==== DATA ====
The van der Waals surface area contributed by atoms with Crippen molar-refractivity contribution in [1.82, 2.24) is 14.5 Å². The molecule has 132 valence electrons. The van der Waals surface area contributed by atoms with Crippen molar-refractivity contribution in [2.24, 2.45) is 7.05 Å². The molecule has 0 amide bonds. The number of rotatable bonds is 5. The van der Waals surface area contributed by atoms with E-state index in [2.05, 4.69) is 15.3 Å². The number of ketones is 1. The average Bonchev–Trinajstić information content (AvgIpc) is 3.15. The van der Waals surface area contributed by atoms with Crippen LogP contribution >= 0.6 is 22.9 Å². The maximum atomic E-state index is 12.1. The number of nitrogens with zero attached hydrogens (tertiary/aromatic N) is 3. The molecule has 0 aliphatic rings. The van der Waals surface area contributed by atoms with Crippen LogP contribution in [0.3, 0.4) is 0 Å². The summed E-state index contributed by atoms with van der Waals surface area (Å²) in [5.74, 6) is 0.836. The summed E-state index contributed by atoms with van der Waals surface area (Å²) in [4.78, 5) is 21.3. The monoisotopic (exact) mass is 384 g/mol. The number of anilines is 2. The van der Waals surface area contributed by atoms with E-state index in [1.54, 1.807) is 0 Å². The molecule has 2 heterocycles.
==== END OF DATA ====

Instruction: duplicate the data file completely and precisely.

The van der Waals surface area contributed by atoms with Crippen molar-refractivity contribution in [1.82, 2.24) is 14.5 Å². The molecule has 132 valence electrons. The van der Waals surface area contributed by atoms with Crippen molar-refractivity contribution in [2.24, 2.45) is 7.05 Å². The molecule has 0 amide bonds. The number of rotatable bonds is 5. The van der Waals surface area contributed by atoms with E-state index in [2.05, 4.69) is 15.3 Å². The number of ketones is 1. The average Bonchev–Trinajstić information content (AvgIpc) is 3.15. The van der Waals surface area contributed by atoms with Crippen LogP contribution >= 0.6 is 22.9 Å². The maximum atomic E-state index is 12.1. The number of nitrogens with zero attached hydrogens (tertiary/aromatic N) is 3. The molecule has 0 aliphatic rings. The van der Waals surface area contributed by atoms with Crippen LogP contribution in [0.3, 0.4) is 0 Å². The summed E-state index contributed by atoms with van der Waals surface area (Å²) in [5.74, 6) is 0.836. The summed E-state index contributed by atoms with van der Waals surface area (Å²) in [4.78, 5) is 21.3. The monoisotopic (exact) mass is 384 g/mol. The number of anilines is 2. The van der Waals surface area contributed by atoms with E-state index in [1.54, 1.807) is 0 Å². The molecule has 2 heterocycles.